I am not a student of film. I come from the theater, though I don’t really consider myself a student of that either. I have very little training in both. What I do know is that as I prepared to direct a film adaptation of my Broadway play, “Match,” I began to freak out. How, I asked myself, do I not fall into the trap of making a really crappy film from a play? How do I keep from making what I know is a good story into a forced and contrived visual failure? There was really only one place to turn: Mike Nichols’ adaptation of Edward Albee’s “Who’s Afraid Of Virginia Woolf.”
“Woolf” was Nichols’ first movie, and it stands today as a resounding reminder of the importance of a dose of audacity. I don’t know what kind of pressure Nichols was under from Warner Brothers to “blow out the locations” and give the film more “visual splendor,” but it’s quite clear that he went the opposite way. Other than the opening credits sequence, the roadhouse scene, a scene in the yard and a scene in the car, the play sticks to George and Martha’s house. The film is black and white and there is only one camera used throughout. There aren’t quick cuts, there isn’t hand-held.
Instead, Nichols and cinematographer Haskell Wexler seem to have choreographed the hell out every single scene in the house. The camera is the story’s bloodline, pumping narrative as it hands shots off from actor to actor. Rather than deliver 30 different locations that aim to tell the story through their vastness and variety, Nichols allows the actors’ electric presence and investment to dictate where the shot is placed, where it lands, and when it’s off to next. The thrill of the ride is in the words, as it certainly should be, but cinematically it’s in the reactions.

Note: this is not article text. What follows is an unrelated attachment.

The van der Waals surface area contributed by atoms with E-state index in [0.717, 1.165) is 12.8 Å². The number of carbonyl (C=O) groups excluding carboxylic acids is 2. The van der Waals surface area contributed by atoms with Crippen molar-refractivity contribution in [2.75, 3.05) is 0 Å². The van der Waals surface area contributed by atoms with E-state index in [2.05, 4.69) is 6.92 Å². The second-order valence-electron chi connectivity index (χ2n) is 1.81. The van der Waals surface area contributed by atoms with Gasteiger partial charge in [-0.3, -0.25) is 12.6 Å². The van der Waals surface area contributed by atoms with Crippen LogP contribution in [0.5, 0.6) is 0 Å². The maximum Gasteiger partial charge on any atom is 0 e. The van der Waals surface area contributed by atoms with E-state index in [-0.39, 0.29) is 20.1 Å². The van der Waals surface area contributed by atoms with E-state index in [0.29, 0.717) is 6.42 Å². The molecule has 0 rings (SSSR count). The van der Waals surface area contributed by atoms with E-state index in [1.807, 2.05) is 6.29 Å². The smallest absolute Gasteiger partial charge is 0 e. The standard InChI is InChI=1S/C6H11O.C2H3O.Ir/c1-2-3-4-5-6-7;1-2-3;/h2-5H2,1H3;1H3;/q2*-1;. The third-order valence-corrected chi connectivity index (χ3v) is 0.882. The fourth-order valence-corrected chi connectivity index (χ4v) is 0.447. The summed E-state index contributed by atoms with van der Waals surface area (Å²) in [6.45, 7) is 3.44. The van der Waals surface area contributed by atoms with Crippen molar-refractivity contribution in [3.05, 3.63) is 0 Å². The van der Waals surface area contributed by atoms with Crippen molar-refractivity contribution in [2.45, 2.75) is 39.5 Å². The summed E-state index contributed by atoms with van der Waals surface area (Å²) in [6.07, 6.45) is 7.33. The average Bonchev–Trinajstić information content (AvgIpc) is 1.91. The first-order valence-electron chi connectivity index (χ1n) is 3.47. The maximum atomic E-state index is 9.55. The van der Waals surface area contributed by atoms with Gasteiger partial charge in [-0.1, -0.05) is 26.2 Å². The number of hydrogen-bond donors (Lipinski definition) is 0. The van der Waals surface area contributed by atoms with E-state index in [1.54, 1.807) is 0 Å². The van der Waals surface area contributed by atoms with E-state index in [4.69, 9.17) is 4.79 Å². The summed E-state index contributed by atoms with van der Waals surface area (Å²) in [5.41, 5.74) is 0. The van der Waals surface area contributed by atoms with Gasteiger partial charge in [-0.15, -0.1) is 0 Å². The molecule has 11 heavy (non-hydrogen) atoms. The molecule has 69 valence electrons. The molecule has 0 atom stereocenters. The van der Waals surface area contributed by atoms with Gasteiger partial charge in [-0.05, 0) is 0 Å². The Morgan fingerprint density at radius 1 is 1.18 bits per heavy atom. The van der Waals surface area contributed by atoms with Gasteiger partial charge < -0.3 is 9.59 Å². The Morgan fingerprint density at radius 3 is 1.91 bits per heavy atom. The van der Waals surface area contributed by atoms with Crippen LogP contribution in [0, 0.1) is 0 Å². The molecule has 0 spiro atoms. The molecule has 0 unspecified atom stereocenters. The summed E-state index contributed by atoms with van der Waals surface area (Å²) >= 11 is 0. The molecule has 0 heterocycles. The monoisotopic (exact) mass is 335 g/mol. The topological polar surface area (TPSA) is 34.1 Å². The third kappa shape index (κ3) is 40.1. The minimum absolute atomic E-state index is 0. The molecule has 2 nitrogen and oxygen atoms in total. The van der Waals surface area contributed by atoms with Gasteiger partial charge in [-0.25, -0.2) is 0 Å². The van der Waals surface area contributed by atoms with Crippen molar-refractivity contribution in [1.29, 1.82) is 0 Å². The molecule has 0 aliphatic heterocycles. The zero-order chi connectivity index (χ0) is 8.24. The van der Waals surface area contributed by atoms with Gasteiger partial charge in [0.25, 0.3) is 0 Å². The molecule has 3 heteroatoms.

Which is to say, Nichols doubles down on the acting. It’s what he would develop his career around. He doesn’t try to show his actors up, or buffer them with stylistic frills, or surround them with dazzling color palettes. Instead, he keeps it simple by understanding who he has and their ability to convey a million different landscapes of emotion–and he films that as beautifully, vividly and excitingly as he can.
And it’s a riveting movie, because he so deeply trusts his material, his actors, and the intimacy of his camera to carry us through the night. The actors tell us almost as much between the words as they do on them, and the camera is always right there, caressing them, slapping them, almost inside their thoughts.
All of which — and this is pure speculation — but all of which allows Nichols to actually direct his actors. The most exquisite aspect of his work on this film may well be in how he extracts the performances. He was a relatively young guy working with two of the biggest stars in the industry, but he understood how to apply his extensive theater chops to this medium that was new to him.
The piece is one that is easily overacted, and yet to under-act it is to fail miserably. Nichols somehow got it just right. Elizabeth Taylor, far too young for the part, delivers a jaw-dropping performance. That’s not easy to do, and she did it brilliantly, but it’s impossible to do without a director guiding her every step of the way. A performance like that is the result of diligent directorial preparation, of creating an environment where risks are what the actor wants and needs to take, and where the camera is always ready to capture those moments where the actor has ventured into new terrain. The actor must trust enough to go there, and the director must be there, ready to capture it with immediacy when she does.
Nichols achieves this and more in this film. It’s an audacious reminder to always stick with truth and honesty, even if it’s in black and white, and on virtually a single set.